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After Hitler came to power many German Jews began to move to the Netherlands as they believed that it’s neutrality during WWI, would mean it would be a safe place to escape the Nazi’s antisemitic policies. Many of those who entered the country did so illegally. The Dutch governement set up a series internment camps including one in the north-east at Westerbork.

The Netherlands had a Jewish population of 140,000; 75,000 of whom lived in Amsterdam. Many Jews attempted to escape the country. However, a series of anti-Jewish measures made this extremely difficult. In September 1940, Jewish newspapers were closed down. Then, during November, Jewish civil servants were sacked and the assets of all Jewish businesses were registered.

Throughout 1941, the situation for Jews in the Netherlands deteriorated. Jews were banned from public places, subjected to nighttime curfews and travel restrictions. Jewish students were also thrown out of schools and universities.  Then, in March 1942, the German administration started confiscating Jewish property. A month later, on 29 April 1942, Jews were ordered to wear a yellow Star of David containing the word Joad (the Dutch word for Jew).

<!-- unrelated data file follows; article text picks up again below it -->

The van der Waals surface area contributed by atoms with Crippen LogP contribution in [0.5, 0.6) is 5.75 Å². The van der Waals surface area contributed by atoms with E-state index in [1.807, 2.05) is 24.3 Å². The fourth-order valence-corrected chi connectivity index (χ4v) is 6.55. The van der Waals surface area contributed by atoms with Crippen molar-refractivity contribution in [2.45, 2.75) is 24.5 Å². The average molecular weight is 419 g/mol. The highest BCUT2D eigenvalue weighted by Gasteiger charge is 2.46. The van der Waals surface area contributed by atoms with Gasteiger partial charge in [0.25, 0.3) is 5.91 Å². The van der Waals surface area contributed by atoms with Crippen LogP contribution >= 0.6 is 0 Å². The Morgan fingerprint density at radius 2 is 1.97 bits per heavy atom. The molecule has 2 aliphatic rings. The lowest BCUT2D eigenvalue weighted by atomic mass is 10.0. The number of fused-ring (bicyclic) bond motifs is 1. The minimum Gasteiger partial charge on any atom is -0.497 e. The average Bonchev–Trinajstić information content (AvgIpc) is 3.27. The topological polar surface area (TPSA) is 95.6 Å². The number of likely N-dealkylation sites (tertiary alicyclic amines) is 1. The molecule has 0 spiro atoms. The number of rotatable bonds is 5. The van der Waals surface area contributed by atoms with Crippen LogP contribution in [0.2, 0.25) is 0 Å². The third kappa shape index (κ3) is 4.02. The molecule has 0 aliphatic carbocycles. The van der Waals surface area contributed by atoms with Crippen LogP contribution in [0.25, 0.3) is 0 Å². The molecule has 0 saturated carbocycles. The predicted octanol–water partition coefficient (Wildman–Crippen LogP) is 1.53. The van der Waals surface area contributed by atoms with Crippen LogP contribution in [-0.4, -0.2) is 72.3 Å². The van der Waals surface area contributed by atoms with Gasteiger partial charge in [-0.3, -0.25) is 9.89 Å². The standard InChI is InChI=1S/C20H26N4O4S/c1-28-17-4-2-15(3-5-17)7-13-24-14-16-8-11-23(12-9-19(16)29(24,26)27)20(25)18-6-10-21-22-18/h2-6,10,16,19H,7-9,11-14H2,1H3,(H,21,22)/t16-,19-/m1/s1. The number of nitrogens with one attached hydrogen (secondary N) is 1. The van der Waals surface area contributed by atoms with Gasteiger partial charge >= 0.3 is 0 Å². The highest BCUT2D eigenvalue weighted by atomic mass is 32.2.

In July 1942, the Germans began rounding up Jews, sending them to Westerbork on their way to the extermination camps of Auschwitz and Sobibor in occupied Poland, where they were murdered.  The Dutch police actively collaborated and assisted the German authorities in rounding up of Jews on the streets or in their homes.  Dutch railway workers administered and operated the rolling stock in which Jews were deported to and from Westerbork. The last train left Westerbork for Auschwitz-Birkenau on 3 September 1944, by which time 107,000 Jews had been deported. Of this number only 5,200 survived.


Whilst the geography of the Netherlands made escape difficult, between 25,000-30,000 Jews managed to go into hiding assisted by the Dutch underground. Remarkably, of this total, two-thirds of Dutch Jews in hiding managed to survive. 

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Print Resources

Anne Frank's life in pictures

Otto - Anne Frank's Father

The Secret Annex Online

The Diary of Anne Frank - Film